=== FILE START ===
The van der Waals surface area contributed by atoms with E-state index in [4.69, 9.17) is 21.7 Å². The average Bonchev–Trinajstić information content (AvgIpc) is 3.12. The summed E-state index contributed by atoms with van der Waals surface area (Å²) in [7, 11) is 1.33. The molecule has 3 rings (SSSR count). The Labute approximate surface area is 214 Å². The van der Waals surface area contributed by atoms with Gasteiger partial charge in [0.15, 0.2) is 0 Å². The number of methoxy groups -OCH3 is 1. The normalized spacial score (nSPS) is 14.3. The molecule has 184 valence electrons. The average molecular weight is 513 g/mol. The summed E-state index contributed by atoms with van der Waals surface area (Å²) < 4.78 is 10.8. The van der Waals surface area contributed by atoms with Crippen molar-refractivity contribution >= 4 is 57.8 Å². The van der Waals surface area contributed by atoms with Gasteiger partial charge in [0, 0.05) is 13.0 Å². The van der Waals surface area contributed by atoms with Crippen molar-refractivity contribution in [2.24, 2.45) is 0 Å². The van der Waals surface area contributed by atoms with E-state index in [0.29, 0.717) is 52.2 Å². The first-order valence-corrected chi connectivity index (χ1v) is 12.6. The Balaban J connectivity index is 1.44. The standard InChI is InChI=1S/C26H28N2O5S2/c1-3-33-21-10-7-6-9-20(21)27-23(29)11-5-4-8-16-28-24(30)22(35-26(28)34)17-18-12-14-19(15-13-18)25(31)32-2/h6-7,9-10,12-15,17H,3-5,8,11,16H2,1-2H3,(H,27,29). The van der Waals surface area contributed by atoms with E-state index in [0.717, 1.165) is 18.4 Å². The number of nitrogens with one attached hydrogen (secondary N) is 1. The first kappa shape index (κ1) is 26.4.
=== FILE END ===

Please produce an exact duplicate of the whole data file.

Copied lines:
The van der Waals surface area contributed by atoms with E-state index in [4.69, 9.17) is 21.7 Å². The average Bonchev–Trinajstić information content (AvgIpc) is 3.12. The summed E-state index contributed by atoms with van der Waals surface area (Å²) in [7, 11) is 1.33. The molecule has 3 rings (SSSR count). The Labute approximate surface area is 214 Å². The van der Waals surface area contributed by atoms with Gasteiger partial charge in [0.15, 0.2) is 0 Å². The number of methoxy groups -OCH3 is 1. The normalized spacial score (nSPS) is 14.3. The molecule has 184 valence electrons. The average molecular weight is 513 g/mol. The summed E-state index contributed by atoms with van der Waals surface area (Å²) < 4.78 is 10.8. The van der Waals surface area contributed by atoms with Crippen molar-refractivity contribution >= 4 is 57.8 Å². The van der Waals surface area contributed by atoms with Gasteiger partial charge in [0, 0.05) is 13.0 Å². The van der Waals surface area contributed by atoms with Crippen molar-refractivity contribution in [2.24, 2.45) is 0 Å². The van der Waals surface area contributed by atoms with E-state index in [0.29, 0.717) is 52.2 Å². The first-order valence-corrected chi connectivity index (χ1v) is 12.6. The Balaban J connectivity index is 1.44. The standard InChI is InChI=1S/C26H28N2O5S2/c1-3-33-21-10-7-6-9-20(21)27-23(29)11-5-4-8-16-28-24(30)22(35-26(28)34)17-18-12-14-19(15-13-18)25(31)32-2/h6-7,9-10,12-15,17H,3-5,8,11,16H2,1-2H3,(H,27,29). The van der Waals surface area contributed by atoms with E-state index in [0.717, 1.165) is 18.4 Å². The number of nitrogens with one attached hydrogen (secondary N) is 1. The first kappa shape index (κ1) is 26.4.